anyway, the issue is on the table, parents need to be watchful if their kids are not in love with chinuch something is wrong and it is not always wrong in the kid.

  27. Rabbi, you hit the nail right on the head. So many yeshiva bochurim in world nowadays are not enjoying their learning, why…. How are we suppose to pass on a mesorah that we do not enjoy and do not fully understasnd, what sort of chance are we giving to the next generation?….. NONE!
    Keep up the work, kol hakovod.

  28. I am a talmid of Rabbi Abenson, what can i say…. im slowly begining to enjoy my learning. What ever the older generation say, you aren’t a bochur in todays wolrd, there are many problems that needs sorting and Rabbi Abenson is trying to deal with it. Thanks
    vist shaarhatalmud.com – DON’T DELAY

  29. This article applies to us in England. I personally have been through a tough time in learning which I feel I missed out on, in my growing up. I think all Rabonim should speak out about these points and do something about it. At the moment I am learning with rabbi Abenson online which has helped me catch up on my learning which that I have missed out on. Baruch hashem helped it has helped me tremendously. The truth is, I was going to leave learning because I was not enjoying a second of it, but with god’s help I started learning with rabbi Abenson which showed me that there is enjoyment in learning and I learn because I want to, not because I am forced to. Which I find that they do in too many yeshivas. I was in a mainstream yeshiva and I spoke to bocherim who were finding it hard and were struggling to learn and therefore were just messing around. After long talks with my friends it all boiled down, that we find it hard to learn all the Jewish stuff, they would say, it’s boring and unfulfilling. It killed me because I asked all around who can help us and all I got was “the enjoyment form learning will come” but it NEVER did and finally rabbi Abenson was heard about and i asked can you help me, and for the first time it was “YES i will show you” and that was my turning point in learning and it all went upwards from there. There are no ways to thank rabbi Abenson for his time and patience to help a bochur in need. Any bocher who wants to continue learning but finds it too difficult I highly recommend for you to contact rabbi abenson it is a life saver it’s a chance not to be missed.

  30. I am in yeshiva in England, I had difficulty in learning and one of the big Roshei Yeshivos in England recommended that I go to Rabbi Abenson and I was reluctant at first thinking, “how could he help me, I’m not bad, I’m not stupid, I don’t need him,” then after the first few meetings I realised just what his program is designed for.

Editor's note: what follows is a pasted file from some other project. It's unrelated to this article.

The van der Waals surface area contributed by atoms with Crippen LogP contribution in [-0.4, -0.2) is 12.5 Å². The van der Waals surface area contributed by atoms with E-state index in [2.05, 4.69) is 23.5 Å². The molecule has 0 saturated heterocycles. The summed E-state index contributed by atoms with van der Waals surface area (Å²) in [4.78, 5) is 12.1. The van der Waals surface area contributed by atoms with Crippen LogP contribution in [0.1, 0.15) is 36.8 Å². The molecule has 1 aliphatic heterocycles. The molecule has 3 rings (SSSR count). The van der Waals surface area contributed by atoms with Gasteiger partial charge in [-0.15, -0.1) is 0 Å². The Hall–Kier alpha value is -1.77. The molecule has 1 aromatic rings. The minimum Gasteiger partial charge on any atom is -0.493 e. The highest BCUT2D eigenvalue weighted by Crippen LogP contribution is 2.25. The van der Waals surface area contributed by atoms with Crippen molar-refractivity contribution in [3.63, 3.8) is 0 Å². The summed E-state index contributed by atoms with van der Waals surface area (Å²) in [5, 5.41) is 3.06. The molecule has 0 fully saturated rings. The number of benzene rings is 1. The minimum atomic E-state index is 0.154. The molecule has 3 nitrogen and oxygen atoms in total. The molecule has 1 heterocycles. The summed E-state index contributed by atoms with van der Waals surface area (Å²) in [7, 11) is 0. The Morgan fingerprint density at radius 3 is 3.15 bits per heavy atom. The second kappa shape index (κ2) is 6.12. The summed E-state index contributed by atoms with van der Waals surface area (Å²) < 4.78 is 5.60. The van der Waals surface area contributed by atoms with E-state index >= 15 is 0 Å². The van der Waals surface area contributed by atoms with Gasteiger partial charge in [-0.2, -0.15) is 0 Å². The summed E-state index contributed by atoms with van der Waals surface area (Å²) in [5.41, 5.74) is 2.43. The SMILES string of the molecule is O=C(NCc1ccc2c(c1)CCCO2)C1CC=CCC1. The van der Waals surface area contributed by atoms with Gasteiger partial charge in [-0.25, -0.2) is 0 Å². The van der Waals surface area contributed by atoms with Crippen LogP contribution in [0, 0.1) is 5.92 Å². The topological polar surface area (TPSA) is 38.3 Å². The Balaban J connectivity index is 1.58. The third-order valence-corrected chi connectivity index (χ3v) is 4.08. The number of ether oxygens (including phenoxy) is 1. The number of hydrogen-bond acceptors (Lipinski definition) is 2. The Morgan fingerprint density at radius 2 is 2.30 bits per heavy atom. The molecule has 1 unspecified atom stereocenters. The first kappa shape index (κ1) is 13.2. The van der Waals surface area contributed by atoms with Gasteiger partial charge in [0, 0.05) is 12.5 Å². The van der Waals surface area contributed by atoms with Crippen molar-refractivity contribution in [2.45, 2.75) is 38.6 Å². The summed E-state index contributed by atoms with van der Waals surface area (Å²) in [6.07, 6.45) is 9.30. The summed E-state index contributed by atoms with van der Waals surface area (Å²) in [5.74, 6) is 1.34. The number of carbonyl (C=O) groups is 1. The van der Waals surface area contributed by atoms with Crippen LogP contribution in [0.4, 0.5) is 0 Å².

It isn’t a remedial program but an upgrading program which pinpoints all my undeveloped skills and rectifies them very quickly, I was amazed at how simple he made it and that not everything needs to be so complicated and i came to realise just how many bochurim give the illusion of understanding what they are learning when in fact they don’t really understan at all.

    It is a revolution and it is a crying shame that i had to wait 20 years before I saw him and realised what learning b’emes really means. The simcha and enjoyment is unreal, I never thought i could obtain such levels in my learning. I realised after this program that my teachers in school were unclear in their learning and what I thought was a lack in my ability and knowledge was in fact the inability of the teachers to teach it properly due to a lack of training in this field, and then there was the language barrier which was created when they spoke yiddish and other languages which confused us and left us in the dark.

    Now I understand why there is a problem in this generation with boys and girls going off the derech, because in school they weren’t taught properly with clarity and happiness in yiddishkeit and the teachers made the Torah like a secular subject in the way that you just parrot off information without any thought what so ever just so long as you get 100% in your next test, that is all that the school cares about, they don’t care about the boys’ textual skills at all.

    I pray and hope for the sake of all future generations and for the continued survival of yiddishkeit itself, that Rabbi Abenson’s revolutionary program (not really revolutionary but just returning to our true mesora) be institituted in all schools and yeshivas worldwide.

    Thank you again Rabbi Abenson,
    An Appreciative Bochur.

  31. I would like to make a comment on #40 i just read:

    I thought I had a major problem in understanding my teachers in Bais Yaacov here in Canada, where I study. I had alot of remediation and it costed my parents alot of money untill, I came to Rabbi Abenson, which was mamish hashcacha protis. With only in a few sessions he showed me how to learn and now i see alot of my teachers are unclear teacing the hebrew subjects. From the commen i just read its all over the world like this in England, too.

    i would like to thank Rabbi Abenson, for helping me in my heberew subjects and I only hope that our school would impliment Rabbi Abenson’s great program. Im sure it would help the girls tremendously and also show the teachers how to teach properly.
    May hashem bless you with all the sucess and health to carry on this great project-saving our generation.